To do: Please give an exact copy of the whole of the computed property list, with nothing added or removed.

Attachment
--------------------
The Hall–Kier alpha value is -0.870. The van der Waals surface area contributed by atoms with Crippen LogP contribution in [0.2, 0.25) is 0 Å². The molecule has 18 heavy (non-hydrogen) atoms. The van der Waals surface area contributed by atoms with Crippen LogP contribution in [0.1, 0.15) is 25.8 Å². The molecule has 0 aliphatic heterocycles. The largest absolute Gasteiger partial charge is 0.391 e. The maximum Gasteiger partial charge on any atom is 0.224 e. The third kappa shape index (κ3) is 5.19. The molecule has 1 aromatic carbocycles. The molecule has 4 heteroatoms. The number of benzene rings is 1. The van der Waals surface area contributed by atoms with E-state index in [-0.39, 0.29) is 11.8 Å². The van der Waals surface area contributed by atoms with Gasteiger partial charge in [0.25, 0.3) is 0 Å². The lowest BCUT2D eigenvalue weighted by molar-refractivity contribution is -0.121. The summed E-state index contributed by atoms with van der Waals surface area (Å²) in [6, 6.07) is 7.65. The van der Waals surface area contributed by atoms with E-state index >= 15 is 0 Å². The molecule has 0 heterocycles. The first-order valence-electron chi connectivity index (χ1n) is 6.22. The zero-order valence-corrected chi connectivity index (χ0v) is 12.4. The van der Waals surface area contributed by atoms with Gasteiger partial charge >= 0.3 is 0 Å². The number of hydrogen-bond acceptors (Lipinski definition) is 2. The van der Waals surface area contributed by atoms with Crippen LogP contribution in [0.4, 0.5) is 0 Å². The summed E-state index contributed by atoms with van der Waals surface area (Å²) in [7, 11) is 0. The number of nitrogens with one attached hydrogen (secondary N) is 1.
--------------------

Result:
The Hall–Kier alpha value is -0.870. The van der Waals surface area contributed by atoms with Crippen LogP contribution in [0.2, 0.25) is 0 Å². The molecule has 18 heavy (non-hydrogen) atoms. The van der Waals surface area contributed by atoms with Crippen LogP contribution in [0.1, 0.15) is 25.8 Å². The molecule has 0 aliphatic heterocycles. The largest absolute Gasteiger partial charge is 0.391 e. The maximum Gasteiger partial charge on any atom is 0.224 e. The third kappa shape index (κ3) is 5.19. The molecule has 1 aromatic carbocycles. The molecule has 4 heteroatoms. The number of benzene rings is 1. The van der Waals surface area contributed by atoms with E-state index in [-0.39, 0.29) is 11.8 Å². The van der Waals surface area contributed by atoms with Gasteiger partial charge in [0.25, 0.3) is 0 Å². The lowest BCUT2D eigenvalue weighted by molar-refractivity contribution is -0.121. The summed E-state index contributed by atoms with van der Waals surface area (Å²) in [6, 6.07) is 7.65. The van der Waals surface area contributed by atoms with E-state index >= 15 is 0 Å². The molecule has 0 heterocycles. The first-order valence-electron chi connectivity index (χ1n) is 6.22. The zero-order valence-corrected chi connectivity index (χ0v) is 12.4. The van der Waals surface area contributed by atoms with Gasteiger partial charge >= 0.3 is 0 Å². The number of hydrogen-bond acceptors (Lipinski definition) is 2. The van der Waals surface area contributed by atoms with Crippen LogP contribution in [0.4, 0.5) is 0 Å². The summed E-state index contributed by atoms with van der Waals surface area (Å²) in [7, 11) is 0. The number of nitrogens with one attached hydrogen (secondary N) is 1.